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Redirect USB Flash Drives with hardware encryption

Markus Fumasoli1709152661


Hi all


According the support article https://support.citrix.com/article/CTX123015 Virtuals Apps 1808 should support generic USB redirection for USB Flash Drives with hardware encryption. 

I tried this with an Ironkey from imation. This usb device has an encrypted Partition and cdrom drive with an helper app on it. When I redirect this device to the Virtual Apps Session on a Windows Server 2016, only the encrypted partition is visible in the explorer.

OS is Windows Server 2016 and the september patches from MIcrosoft are installed. Client OS is Windows 10 with Workspace App 1809


Did somebody manage to redirect an encrypted usb flashdrive?




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@Guang Liu

When I open the Device Manager in the user session, I see the CDRom drive in the list. Here I connected an external USB CDROM and the Encrypted USB Device. Both CDRoms are visible, but no drive letter was assigned?! The drive letter I:\ is the vmware cdrom.




How can I assign a drive letter to this drives?






UPDATE: When I gave the user admin rights on the server, the drive mapping works fine. This is a clean server from ISO with no GPO

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hi all, this is a how to fix FYI. try to contact software or driver vendor then add FILE_FLAG_SESSION_AWARE flag to CreateFile API. 

please also make sure the above microsoft update already installed. 

such issue should be also exist on microsoft REMOTEUSB Redirection solution 


below information also FYI. 




Although RemoteFX USB Redirection for Windows 7 SP1 was implemented for client SKUs with a single session, RemoteFX USB Redirection for Windows Server 2012 R2 supports redirection from multiple clients and provides session isolation for redirected devices. Therefore, users will see only USB devices that belong to them. When USB device redirection is enabled in RDS or MultiPoint, USB devices are assigned to the particular session into which they've been redirected. Only user-mode code that's running in that same session can access these devices.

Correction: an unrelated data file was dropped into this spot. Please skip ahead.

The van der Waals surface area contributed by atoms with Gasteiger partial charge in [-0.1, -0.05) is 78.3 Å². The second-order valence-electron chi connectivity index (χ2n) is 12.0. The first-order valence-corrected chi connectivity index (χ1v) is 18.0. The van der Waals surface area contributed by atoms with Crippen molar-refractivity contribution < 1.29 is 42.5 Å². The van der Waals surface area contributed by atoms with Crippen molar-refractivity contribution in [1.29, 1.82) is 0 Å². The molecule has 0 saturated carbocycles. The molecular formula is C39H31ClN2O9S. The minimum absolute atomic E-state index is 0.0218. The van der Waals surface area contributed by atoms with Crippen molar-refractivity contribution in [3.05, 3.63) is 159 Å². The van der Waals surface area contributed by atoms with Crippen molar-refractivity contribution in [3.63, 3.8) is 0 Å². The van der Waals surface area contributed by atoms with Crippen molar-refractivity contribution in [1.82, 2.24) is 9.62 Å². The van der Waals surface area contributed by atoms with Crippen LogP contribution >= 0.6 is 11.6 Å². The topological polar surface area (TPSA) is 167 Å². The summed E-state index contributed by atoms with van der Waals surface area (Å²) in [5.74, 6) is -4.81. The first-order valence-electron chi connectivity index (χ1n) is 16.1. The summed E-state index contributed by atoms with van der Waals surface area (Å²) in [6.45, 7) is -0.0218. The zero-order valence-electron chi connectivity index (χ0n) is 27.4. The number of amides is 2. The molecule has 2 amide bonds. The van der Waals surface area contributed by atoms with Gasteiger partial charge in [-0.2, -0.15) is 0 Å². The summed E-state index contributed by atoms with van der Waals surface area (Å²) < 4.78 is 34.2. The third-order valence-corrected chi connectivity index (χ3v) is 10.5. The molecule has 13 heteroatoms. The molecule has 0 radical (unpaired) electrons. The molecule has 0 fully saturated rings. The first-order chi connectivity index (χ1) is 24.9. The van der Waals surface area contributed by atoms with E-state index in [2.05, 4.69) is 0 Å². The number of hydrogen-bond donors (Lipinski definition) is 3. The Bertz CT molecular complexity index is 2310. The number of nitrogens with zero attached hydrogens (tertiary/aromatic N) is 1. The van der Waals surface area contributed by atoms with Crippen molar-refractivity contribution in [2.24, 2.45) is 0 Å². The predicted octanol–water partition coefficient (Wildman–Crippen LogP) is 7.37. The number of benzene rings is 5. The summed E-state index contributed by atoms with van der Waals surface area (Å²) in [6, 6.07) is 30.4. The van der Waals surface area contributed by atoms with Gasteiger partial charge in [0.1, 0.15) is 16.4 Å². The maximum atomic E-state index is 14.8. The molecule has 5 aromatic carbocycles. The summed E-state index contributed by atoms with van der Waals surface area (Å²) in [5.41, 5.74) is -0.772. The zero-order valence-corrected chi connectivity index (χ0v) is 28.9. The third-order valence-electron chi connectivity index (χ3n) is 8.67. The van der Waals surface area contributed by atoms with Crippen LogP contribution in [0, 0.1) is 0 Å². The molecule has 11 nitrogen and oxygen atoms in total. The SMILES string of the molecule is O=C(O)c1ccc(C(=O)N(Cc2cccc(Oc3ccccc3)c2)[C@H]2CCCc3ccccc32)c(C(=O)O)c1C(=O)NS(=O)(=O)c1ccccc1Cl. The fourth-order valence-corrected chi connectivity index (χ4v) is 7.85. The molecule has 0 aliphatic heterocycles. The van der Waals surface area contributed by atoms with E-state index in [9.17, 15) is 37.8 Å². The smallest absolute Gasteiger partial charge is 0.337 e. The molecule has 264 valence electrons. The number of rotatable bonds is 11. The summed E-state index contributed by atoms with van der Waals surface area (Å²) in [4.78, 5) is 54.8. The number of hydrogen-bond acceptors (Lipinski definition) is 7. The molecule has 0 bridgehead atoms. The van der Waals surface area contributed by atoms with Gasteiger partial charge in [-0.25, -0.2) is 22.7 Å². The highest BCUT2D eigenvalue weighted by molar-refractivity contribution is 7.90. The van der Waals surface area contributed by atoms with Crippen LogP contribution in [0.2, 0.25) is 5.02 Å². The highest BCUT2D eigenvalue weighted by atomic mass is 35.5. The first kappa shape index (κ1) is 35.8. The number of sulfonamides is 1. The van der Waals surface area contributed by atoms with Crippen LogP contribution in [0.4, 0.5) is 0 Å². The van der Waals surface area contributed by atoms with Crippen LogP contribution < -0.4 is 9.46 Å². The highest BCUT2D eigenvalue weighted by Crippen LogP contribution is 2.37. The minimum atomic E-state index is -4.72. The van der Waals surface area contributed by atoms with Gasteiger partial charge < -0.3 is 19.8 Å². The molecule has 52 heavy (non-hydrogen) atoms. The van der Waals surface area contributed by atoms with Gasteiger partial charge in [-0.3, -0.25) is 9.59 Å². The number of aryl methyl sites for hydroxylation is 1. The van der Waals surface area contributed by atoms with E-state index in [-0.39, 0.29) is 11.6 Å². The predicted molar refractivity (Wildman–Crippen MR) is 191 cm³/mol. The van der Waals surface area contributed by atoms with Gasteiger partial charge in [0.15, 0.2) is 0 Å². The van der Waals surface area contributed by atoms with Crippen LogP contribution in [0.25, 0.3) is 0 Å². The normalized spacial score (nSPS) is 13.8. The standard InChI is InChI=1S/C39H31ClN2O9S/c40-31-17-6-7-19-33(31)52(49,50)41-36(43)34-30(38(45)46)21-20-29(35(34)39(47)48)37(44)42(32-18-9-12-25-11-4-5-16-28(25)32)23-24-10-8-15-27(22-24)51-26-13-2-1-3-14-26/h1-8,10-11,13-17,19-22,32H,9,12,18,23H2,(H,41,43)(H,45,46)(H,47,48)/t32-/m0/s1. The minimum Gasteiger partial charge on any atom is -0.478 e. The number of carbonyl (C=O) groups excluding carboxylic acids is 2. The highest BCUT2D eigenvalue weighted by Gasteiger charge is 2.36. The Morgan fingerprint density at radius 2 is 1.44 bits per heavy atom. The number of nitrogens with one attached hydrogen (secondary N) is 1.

The default behavior of the I/O Manager is to deny access when a service that's running in session 0 tries to open one of these devices unless the service does this by passing the c. The theory here is that when developers updated their services to use this flag to open devices, they also added new functionality to make sure that their services restricted access to those devices to any other apps from other sessions that might also be using the service (for example, if the service is a COM server).

Session 0 is the base session where services run and is typically also the console session.  In Windows Vista this has been changed to exclusively run services, and the console session is typically Session 1.  

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